A growing portion of Santander’s subprime auto loans are starting to sour sooner – and at an accelerating rate, according to Bloomberg.
Now, loans made as recently as last year are going bad at the fastest rate since 2008, with “more consumers than usual” defaulting within the first few months of borrowing. Many of these loans had been packaged into bonds after being consummated.
Santander is one of the largest subprime auto lenders in the market and the quick failure of its loans could be an indicator that some of its borrowers are getting loans based on fraudulent application information, a problem that the company has grappled with in the past. It also shows that weaker consumers are struggling.
During the housing crisis last decade, one of the indicators of application fraud was when mortgages started to fall behind within months of being made.
Santander’s issue comes as delinquencies for auto loans across the industry are at the highest levels since 2011.
Many of the bonds that are going bad have been sold by Santander to bond investors, but the company is often obligated to buy these bonds back when the debt sours too soon after being sold. This shifts the losses back on to Santander.
Kevin Barker, an equity analyst at Piper Jaffray said: “This could eventually be a problem for the company and impact its actual performance. Souring loans can cut into profitability. The company can raise its lending standards to reduce losses on new financing it provides.”
Santander “does repurchase loans from its securitizations for various reasons, which have been consistent over time and in line with the requirements of our transactions,” a spokesperson for the firm said. She also claims that the firm’s asset-backed securities performance has been “consistent over time”.
The firm has said on recent conference calls that it is less likely to cut deals with borrowers that fall behind on their obligations now, which results in the lender writing off more bad loans.
As of June 30, Santander had $26.3 billion in subprime auto loans that it either owned or had bundled into bonds. This sum represents nearly half of the company’s total managed loans. Meanwhile, borrowers who were behind on their loans ticked up to 14.5% from 13.8% a year earlier.
The uptick could be tied to the company’s efforts to win more business from Fiat Chrysler, after tightening its partnership with the automaker in July. The agreement came after Fiat said it was considering starting its own financing arm in the U.S.
But, on the other hand, the uptick could also just be a sign that the weakest borrowers are slipping further into financial trouble as the global economy continues to grind to a slowdown. The number of borrowers 90 days late on their car loans is growing and, at the end of 2018, the number of delinquent loans exceeded 7 million, the highest in two decades.
And lenders don’t seem to be tightening standards in response. Roughly 21% of new auto loans made in 1H19 went to subprime borrowers, which is an increase from last year’s pace. These subprime loans amounted to about $61 billion.
Instead, as we have pointed out here on Zero Hedge, banks are making increasingly longer-term loans for cars, which is actually a sign that they are willing to take on more risk by waiting longer to get paid. Terms of loans reached an average of 72.9 months in Q2, a record high.
There have been signs that Santander has eased some of its underwriting practices, in fact. For a $1 billion subprime bond that priced earlier this year, the company verified fewer than 3% of borrower incomes, another story we covered back in the beginning of September, as it happened.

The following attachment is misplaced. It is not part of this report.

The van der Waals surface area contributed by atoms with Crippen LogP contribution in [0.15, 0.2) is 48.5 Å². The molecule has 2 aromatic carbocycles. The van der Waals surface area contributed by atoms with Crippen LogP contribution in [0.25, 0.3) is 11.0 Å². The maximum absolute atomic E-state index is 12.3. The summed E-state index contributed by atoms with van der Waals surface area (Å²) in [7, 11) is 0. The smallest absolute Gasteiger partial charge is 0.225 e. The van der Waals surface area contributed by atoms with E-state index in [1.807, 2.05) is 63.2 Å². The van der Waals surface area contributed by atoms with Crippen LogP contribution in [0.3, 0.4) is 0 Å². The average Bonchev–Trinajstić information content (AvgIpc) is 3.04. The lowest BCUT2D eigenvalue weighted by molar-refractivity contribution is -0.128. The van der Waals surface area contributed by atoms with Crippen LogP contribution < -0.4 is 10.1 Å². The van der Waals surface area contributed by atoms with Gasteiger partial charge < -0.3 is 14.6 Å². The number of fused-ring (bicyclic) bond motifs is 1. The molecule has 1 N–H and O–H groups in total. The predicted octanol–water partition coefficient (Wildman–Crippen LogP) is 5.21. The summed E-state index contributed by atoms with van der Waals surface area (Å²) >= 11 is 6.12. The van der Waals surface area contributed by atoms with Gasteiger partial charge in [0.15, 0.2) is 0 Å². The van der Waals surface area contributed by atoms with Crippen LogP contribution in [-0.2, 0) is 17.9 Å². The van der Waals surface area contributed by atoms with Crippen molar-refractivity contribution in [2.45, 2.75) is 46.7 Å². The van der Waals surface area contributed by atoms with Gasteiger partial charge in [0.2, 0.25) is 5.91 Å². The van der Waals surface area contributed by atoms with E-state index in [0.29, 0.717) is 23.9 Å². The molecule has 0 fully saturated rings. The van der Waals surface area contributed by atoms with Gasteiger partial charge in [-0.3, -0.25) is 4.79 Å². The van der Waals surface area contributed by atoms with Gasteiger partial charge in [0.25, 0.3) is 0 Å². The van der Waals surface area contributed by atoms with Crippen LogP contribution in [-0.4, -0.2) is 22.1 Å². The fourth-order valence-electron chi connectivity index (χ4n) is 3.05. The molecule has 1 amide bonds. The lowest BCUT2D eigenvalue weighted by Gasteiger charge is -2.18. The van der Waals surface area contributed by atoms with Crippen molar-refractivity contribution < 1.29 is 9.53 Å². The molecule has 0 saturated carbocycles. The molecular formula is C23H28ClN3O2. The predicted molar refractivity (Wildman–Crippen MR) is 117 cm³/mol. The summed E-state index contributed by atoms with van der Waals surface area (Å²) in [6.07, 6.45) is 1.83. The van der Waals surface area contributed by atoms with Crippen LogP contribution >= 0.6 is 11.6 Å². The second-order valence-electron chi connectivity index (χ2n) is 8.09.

The decline in Santander’s income verification levels meant the obvious, we said at the time: “…that there is a higher chance of borrowers having weaker credit profiles than they have stated.”
Santander didn’t comment back in September, but instead pointed to information on its earnings calls stating that the percentage of income verification has decline as the company is working to refine its processes of screening high risk dealers and borrowers from its securitizations.
We joked at the time that this meant just giving up on income verification altogether? Sadly, it looks like that’s the case.
And while Santander Consumer has generally chosen to repurchase loans that defaulted early to improve the performance of its securitized deals, it was also required to do so following a settlement with Massachusetts and Delaware in 2017, after the states alleged that the company should have known its high cost loans were not affordable for borrowers.
As Bloomberg points out, “Santander Consumer is the only subprime auto asset-backed issuer that has contractually made this promise.”
For another series of bonds, Santander found itself buying back 6.7% of the loans that were issued – much higher than average for a deep-subprime auto lending business.
The rapid defaults reflect “borrowers who should have never received loans in the first place,” said Frank McKenna, chief fraud strategist at PointPredictive.
He continued: “We’ve always drawn a link between EPDs and fraud. We found that depending on the company, between 30% to 70% of auto loans that default in the first six months have some misrepresentation in the original loan file or application.”
Moody’s analyst Matt Scully said: “The situation is somewhat perverse in that bondholders are actually benefiting from high early-payment defaults through the repurchases.”
Fellow Moody’s analyst Ruomeng Cui added: “The weakening performance in the managed portfolio signals elevated risks and is overall a negative development.”
Santander Consumer is the largest securitizer of subprime auto loans, having sold close to $70 billion of bonds backed by subprime loans since 2007.
But don’t worry, this time it’ll be different. We’re sure everything will be fine and we’re just overreacting…